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twinsprings
04-22-2009, 07:37 PM
I'm looking for some advice: I am completing mulching of small trees and underbrush with a bushhog on 17 acres of sloping land. Grass is beginning to grow and I need to figure out the best way to mow.

The sloped creek beds want a tractor for stability, the numerous trees want a zero turn for maneuvering. The amount of land wants a fast machine. My wife would prefer a wheel rather than levers.

What are my best options in your opinion? Cub Cadet makes a zero turn tractor (the best of both worlds?). Is this worth considering? All your help is appreciated, I will hopefully be using this mower for a long time.

mowerbrad
04-22-2009, 07:50 PM
If you have a large budget, cub cadet makes a zero turn mower that has a steering wheel instead of the levers. It is not the tractor, but a ztr with a steering wheel. It is a little pricy but has the same manuverability. For the amount of area you will have to mow, a residential tractor like you mentioned, will not last long at all.

twinsprings
04-23-2009, 01:13 PM
Thanks for the response: I'm understanding that you recommend a commercial mower for the acreage. That means the Cub you mentioned is Tank series s-6031 (msrp 14K) not the fmz50 (msrp 5k). You weren't kidding when you said "large budget". At that point wouldn't I would consider other ZTR's such as Scag, Hustler, etc? The sloped land is my biggest concern. I could put a finish mower on my tractor, but I'm looking for speed and maneuverability.
Thanks again for your input.

mnglocker
04-23-2009, 02:29 PM
Take a good look at some diesel powered compact utility tractors by Deere or Kubota, 4-wheel drive is also VERY helpfull when using large 3-pt attachements such as a flail mower when on hills.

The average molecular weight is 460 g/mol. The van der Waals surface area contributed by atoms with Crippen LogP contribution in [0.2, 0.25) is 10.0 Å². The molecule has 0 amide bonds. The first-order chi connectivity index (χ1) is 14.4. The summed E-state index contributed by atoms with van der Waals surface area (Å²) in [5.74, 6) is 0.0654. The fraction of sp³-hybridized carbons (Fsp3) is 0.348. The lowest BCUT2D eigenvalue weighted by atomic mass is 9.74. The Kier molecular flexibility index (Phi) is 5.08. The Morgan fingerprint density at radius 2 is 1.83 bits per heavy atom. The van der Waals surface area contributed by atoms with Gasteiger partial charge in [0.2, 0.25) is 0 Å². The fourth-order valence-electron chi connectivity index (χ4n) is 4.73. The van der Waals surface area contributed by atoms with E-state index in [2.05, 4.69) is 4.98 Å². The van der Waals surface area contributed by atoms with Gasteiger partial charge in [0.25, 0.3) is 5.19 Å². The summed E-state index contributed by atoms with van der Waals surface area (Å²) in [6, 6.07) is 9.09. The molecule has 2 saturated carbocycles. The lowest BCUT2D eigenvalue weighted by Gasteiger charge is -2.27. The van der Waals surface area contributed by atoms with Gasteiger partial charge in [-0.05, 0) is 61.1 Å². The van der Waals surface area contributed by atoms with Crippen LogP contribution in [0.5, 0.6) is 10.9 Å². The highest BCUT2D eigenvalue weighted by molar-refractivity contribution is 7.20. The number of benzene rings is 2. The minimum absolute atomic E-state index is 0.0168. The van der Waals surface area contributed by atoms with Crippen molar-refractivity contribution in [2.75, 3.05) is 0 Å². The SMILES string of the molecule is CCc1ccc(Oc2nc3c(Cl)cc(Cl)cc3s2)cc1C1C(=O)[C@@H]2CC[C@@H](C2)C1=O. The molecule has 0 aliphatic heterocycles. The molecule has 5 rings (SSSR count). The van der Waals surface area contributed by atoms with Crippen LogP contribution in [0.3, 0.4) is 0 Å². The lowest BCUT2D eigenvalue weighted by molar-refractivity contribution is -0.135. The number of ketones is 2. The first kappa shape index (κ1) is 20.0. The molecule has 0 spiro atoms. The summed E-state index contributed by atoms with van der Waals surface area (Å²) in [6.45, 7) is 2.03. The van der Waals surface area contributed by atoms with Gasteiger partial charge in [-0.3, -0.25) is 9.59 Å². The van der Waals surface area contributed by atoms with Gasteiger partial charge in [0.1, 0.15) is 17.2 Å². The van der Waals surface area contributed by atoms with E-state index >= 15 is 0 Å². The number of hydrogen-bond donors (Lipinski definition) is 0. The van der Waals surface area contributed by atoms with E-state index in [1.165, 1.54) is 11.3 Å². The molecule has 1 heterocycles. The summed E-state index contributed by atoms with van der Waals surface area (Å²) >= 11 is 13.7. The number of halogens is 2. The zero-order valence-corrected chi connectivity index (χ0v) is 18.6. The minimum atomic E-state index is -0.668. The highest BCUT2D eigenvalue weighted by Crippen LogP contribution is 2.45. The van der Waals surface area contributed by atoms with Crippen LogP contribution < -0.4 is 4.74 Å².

twinsprings
04-23-2009, 05:23 PM
Thanks, hadn't thought about a flail mower. It might be the right next step after bush hogging, before ZTR. I thought ZTR so that I could get some help from the wife. The mowing machine I visualized would be her "tractor".
Thanks for the help.

brian_in_idaho
05-05-2009, 01:06 AM
twinsprings, how often will you be mowing that acerage? I'm thinking you're looking more at keeping brush knocked back than maintaining 17 acres of "yard"? I'm in a similar situation, I have 20 acres, I'm planning on buying a flail mower to clear and maintain it, already have the tractor (Kubota L3240). My ground is uneven enough, with enough brush, stumps and rocks, that I think a lawn type mower would be torn up pretty quickly.

Bri

twinsprings
05-05-2009, 09:21 AM
you're right, it's not 17 acres of yard, but maintaining some grass, fallen branches, pine straw, vines, etc maybe once or twice a month.
I'm still using the bush hog, but am thinking there's a faster way once it's more under control with more grass. I don't have rock, but do have plenty of flush cut stumps.
A commercial ZTR sounds good for speed, but will lack the stability of a tractor and 3 point mower. Also the 3 point works great for backing into the trees and down the slopes for all the "dead end spots"
Good luck and let me know if you find any answers.

Razorblades